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How did Hurricane Matthew impact Bahamian coral reefs?


The Perry Institute for Marine Science led surveys of several coral reefs receiving different levels of impact from Hurricane Matthew in several parts of The Bahamas.  Reefs surveyed after Matthew were reefs previously surveyed 12 months prior to the storm to assess before and after impacts. Sites surveyed experienced varying impacts from major hurricane force winds versus sites receiving minor hurricane and tropical force winds.

 

Preliminary Results

Preliminary data indicates that impacts were quite variable, with relatively minor impacts at sites experiencing tropical storm and minor hurricane force winds. Larger impacts were observed at sites where stronger hurricane force winds caused large waves and storm surges, such as the reefs off SW New Providence. In some cases, reefs in the high impact areas escaped with minor damage to reef structure and may have experienced short-term benefits by having seaweeds removed from the reef by the storm, opening up space for coral larvae to “re-seed” reefs.  These positive impacts may be short lived however, as seaweed recolonizes reefs.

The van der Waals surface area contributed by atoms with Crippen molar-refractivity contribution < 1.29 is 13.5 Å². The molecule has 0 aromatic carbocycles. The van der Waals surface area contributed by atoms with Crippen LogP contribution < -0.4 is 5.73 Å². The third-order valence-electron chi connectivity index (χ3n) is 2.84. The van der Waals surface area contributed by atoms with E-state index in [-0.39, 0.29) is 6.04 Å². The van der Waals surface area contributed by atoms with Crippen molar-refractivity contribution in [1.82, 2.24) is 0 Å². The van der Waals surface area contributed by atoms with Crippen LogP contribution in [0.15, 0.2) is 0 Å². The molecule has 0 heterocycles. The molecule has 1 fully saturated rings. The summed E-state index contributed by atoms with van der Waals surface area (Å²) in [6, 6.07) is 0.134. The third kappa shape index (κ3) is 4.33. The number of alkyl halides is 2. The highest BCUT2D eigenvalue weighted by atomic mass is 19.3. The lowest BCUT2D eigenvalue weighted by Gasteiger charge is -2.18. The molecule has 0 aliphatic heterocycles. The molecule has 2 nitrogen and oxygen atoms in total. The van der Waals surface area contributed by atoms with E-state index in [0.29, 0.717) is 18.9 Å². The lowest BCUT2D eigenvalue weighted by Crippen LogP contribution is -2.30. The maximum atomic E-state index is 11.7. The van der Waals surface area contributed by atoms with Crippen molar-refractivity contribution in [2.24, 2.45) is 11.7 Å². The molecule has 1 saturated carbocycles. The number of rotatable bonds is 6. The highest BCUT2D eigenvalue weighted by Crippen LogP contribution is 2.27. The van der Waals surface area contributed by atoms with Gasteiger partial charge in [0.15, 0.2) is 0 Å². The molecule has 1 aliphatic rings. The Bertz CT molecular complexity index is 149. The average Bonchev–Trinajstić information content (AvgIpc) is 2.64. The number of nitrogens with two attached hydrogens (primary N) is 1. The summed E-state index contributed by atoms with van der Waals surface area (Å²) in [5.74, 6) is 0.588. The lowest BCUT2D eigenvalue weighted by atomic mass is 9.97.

On other reefs, the impacts of the hurricane were devastating, not only killing the living coral, but toppling coral structure and reducing areas that were once complex reef habitat to rubble fields or barren areas with almost no structure to provide habitat.

Further Studies

Further surveys are being conducted and data collected to get a better assessment of the extent of the damage to the reefs, how loss of habitat may affect fish, and how likely reefs are to recover.

Learn More

Atlantis Blue Project and Stuart Coves Dive Bahamas largely funded this post Hurricane Matthew coral reef assessment. To keep current on coral reef research throughout The Bahamas, visit www.perryinstitute.org


Meet Our Blogger - Vanessa Haley-Benjamin

Perry Institute for Marine Science

Vanessa Haley-Benjamin is a marine biologist whose professional career is focused on protecting the Bahamian environment through cutting edge research, natural resource management and more recently environmental policy and advocacy. Mrs. Haley-Benjamin received her Bachelor’s of Science in Marine Biology from The College of Charleston and her Masters of Science in Biological Sciences from Florida International University. She is a lecturer at the University of The Bahamas and currently a PhD candidate with research interest in developing effective climate change adaptation strategies for small island nations.